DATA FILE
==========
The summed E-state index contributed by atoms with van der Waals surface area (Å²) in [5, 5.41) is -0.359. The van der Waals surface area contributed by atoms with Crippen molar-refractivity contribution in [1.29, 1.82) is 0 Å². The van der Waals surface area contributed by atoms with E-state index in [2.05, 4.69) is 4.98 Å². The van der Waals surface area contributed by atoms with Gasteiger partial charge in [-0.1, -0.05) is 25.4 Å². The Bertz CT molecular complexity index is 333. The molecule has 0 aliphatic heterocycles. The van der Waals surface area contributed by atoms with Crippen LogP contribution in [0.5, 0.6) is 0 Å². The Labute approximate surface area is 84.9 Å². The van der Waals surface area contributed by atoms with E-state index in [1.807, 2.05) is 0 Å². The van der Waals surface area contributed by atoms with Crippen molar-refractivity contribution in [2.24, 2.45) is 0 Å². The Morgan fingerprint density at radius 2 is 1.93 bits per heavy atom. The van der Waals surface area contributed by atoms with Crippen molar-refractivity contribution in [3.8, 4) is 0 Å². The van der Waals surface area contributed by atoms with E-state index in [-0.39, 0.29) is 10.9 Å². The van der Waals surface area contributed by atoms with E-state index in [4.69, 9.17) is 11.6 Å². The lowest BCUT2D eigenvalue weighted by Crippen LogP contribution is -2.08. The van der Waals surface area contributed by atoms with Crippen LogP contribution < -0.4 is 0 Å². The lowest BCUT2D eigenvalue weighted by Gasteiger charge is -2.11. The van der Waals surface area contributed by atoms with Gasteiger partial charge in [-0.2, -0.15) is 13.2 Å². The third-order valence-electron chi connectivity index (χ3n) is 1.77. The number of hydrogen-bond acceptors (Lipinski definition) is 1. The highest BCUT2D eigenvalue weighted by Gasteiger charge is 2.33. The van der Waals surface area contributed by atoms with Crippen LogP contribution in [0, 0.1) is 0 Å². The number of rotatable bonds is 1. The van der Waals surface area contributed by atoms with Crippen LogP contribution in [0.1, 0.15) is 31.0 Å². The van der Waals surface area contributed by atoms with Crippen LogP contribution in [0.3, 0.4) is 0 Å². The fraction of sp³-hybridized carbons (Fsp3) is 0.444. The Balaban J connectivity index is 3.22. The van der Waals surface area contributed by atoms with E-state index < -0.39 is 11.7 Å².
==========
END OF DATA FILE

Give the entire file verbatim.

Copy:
The summed E-state index contributed by atoms with van der Waals surface area (Å²) in [5, 5.41) is -0.359. The van der Waals surface area contributed by atoms with Crippen molar-refractivity contribution in [1.29, 1.82) is 0 Å². The van der Waals surface area contributed by atoms with E-state index in [2.05, 4.69) is 4.98 Å². The van der Waals surface area contributed by atoms with Gasteiger partial charge in [-0.1, -0.05) is 25.4 Å². The Bertz CT molecular complexity index is 333. The molecule has 0 aliphatic heterocycles. The van der Waals surface area contributed by atoms with Crippen LogP contribution in [0.5, 0.6) is 0 Å². The Labute approximate surface area is 84.9 Å². The van der Waals surface area contributed by atoms with E-state index in [1.807, 2.05) is 0 Å². The van der Waals surface area contributed by atoms with Crippen molar-refractivity contribution in [2.24, 2.45) is 0 Å². The Morgan fingerprint density at radius 2 is 1.93 bits per heavy atom. The van der Waals surface area contributed by atoms with Crippen molar-refractivity contribution in [3.8, 4) is 0 Å². The van der Waals surface area contributed by atoms with E-state index in [-0.39, 0.29) is 10.9 Å². The van der Waals surface area contributed by atoms with E-state index in [4.69, 9.17) is 11.6 Å². The lowest BCUT2D eigenvalue weighted by Crippen LogP contribution is -2.08. The van der Waals surface area contributed by atoms with Crippen LogP contribution < -0.4 is 0 Å². The lowest BCUT2D eigenvalue weighted by Gasteiger charge is -2.11. The van der Waals surface area contributed by atoms with Gasteiger partial charge in [-0.2, -0.15) is 13.2 Å². The third-order valence-electron chi connectivity index (χ3n) is 1.77. The number of hydrogen-bond acceptors (Lipinski definition) is 1. The highest BCUT2D eigenvalue weighted by Gasteiger charge is 2.33. The van der Waals surface area contributed by atoms with Crippen LogP contribution in [0, 0.1) is 0 Å². The number of rotatable bonds is 1. The van der Waals surface area contributed by atoms with Crippen LogP contribution in [0.1, 0.15) is 31.0 Å². The van der Waals surface area contributed by atoms with Crippen LogP contribution in [0.3, 0.4) is 0 Å². The fraction of sp³-hybridized carbons (Fsp3) is 0.444. The Balaban J connectivity index is 3.22. The van der Waals surface area contributed by atoms with E-state index < -0.39 is 11.7 Å².